Source: HRI

New research points to the need for policy reforms and harm reduction programs for people who inject drugs in Bangkok, Thailand

Bangkok, Thailand (September 1, 2011) –Today, the Thai AIDS Treatment Action Group (TTAG), the Urban Health Research Initiative (UHRI) of the British Columbia Centre for Excellence in HIV/AIDS (Vancouver, Canada), and Chulalongkorn University (Bangkok, Thailand) released a report, “Reducing Drug-Related Harm in Thailand: Evidence and Recommendations from the Mitsampan Community Research Project (MSCRP).” A collaborative effort between the three entities, the report summarizes two years of research findings on HIV risk behaviors and barriers to accessing HIV and harm reduction services among people who inject drugs (PWID), and provides evidence-based recommendations calling for the expansion of harm reduction programs in Thailand.

“Thailand sorely lacks current, quality data on barriers to accessing HIV care and harm reduction services for injectors, and we wanted to urgently address that need, especially from a policy development perspective. Our research shows clearly the pressing need to expand harm reduction programs in Thailand” said Paisan Suwannawong, the founder of the Thai AIDS Treatment Action Group (TTAG), which provides direct services to PWID.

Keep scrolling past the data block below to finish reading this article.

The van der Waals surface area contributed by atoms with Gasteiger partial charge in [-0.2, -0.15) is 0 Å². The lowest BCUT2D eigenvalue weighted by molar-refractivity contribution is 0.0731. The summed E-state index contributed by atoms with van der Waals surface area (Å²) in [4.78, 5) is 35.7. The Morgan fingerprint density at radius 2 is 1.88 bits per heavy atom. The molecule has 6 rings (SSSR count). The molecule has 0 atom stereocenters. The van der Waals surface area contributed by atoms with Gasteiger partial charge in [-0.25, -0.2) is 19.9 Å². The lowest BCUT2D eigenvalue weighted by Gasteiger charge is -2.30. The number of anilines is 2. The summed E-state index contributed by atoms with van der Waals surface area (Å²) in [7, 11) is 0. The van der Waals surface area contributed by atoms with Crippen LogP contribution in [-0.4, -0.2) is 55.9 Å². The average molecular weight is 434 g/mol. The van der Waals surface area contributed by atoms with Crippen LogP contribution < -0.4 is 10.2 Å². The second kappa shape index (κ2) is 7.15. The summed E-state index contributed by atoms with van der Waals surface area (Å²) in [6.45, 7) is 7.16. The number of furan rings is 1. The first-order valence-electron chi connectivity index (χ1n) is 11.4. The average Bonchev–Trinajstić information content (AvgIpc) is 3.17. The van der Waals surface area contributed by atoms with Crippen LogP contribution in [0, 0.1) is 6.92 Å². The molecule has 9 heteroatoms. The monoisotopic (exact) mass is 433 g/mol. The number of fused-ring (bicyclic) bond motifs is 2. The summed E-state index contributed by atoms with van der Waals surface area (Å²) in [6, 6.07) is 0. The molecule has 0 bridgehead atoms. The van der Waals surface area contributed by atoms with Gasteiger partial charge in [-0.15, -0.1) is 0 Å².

The Mitsampan Community Research Project, currently in its third year of data collection, is a unique, peer-driven public health project that aims to investigate the experiences of PWID in the areas of health care, the criminal justice system, drug use patterns, and HIV risk behavior. Key findings include high rates of syringe sharing due to difficulty with sterile syringe access and high rates of overdose. As well, several studies point to the harms caused by the current emphasis on criminal justice interventions. For example, one study revealed that 48% of local PWID reported having drugs planted on them by police. To learn more please follow this link

Source: HRI

Cambodia opens first MMT centres